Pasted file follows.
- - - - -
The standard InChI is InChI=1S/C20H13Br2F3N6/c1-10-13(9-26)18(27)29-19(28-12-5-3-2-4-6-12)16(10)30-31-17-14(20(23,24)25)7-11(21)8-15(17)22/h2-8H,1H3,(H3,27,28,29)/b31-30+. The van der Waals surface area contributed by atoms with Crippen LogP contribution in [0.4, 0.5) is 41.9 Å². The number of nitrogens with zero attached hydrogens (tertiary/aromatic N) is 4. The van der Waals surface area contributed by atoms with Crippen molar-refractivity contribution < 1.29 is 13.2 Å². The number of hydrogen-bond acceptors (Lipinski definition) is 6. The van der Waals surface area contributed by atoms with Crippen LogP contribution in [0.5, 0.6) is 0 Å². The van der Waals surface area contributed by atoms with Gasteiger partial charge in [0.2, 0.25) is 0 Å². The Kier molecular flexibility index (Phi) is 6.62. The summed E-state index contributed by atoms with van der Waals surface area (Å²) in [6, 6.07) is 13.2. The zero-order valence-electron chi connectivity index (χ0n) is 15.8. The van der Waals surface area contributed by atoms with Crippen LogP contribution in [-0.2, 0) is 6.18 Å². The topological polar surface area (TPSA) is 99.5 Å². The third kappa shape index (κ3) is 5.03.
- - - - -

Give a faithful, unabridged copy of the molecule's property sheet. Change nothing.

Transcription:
The standard InChI is InChI=1S/C20H13Br2F3N6/c1-10-13(9-26)18(27)29-19(28-12-5-3-2-4-6-12)16(10)30-31-17-14(20(23,24)25)7-11(21)8-15(17)22/h2-8H,1H3,(H3,27,28,29)/b31-30+. The van der Waals surface area contributed by atoms with Crippen LogP contribution in [0.4, 0.5) is 41.9 Å². The number of nitrogens with zero attached hydrogens (tertiary/aromatic N) is 4. The van der Waals surface area contributed by atoms with Crippen molar-refractivity contribution < 1.29 is 13.2 Å². The number of hydrogen-bond acceptors (Lipinski definition) is 6. The van der Waals surface area contributed by atoms with Crippen LogP contribution in [0.5, 0.6) is 0 Å². The van der Waals surface area contributed by atoms with Gasteiger partial charge in [0.2, 0.25) is 0 Å². The Kier molecular flexibility index (Phi) is 6.62. The summed E-state index contributed by atoms with van der Waals surface area (Å²) in [6, 6.07) is 13.2. The zero-order valence-electron chi connectivity index (χ0n) is 15.8. The van der Waals surface area contributed by atoms with Crippen LogP contribution in [-0.2, 0) is 6.18 Å². The topological polar surface area (TPSA) is 99.5 Å². The third kappa shape index (κ3) is 5.03.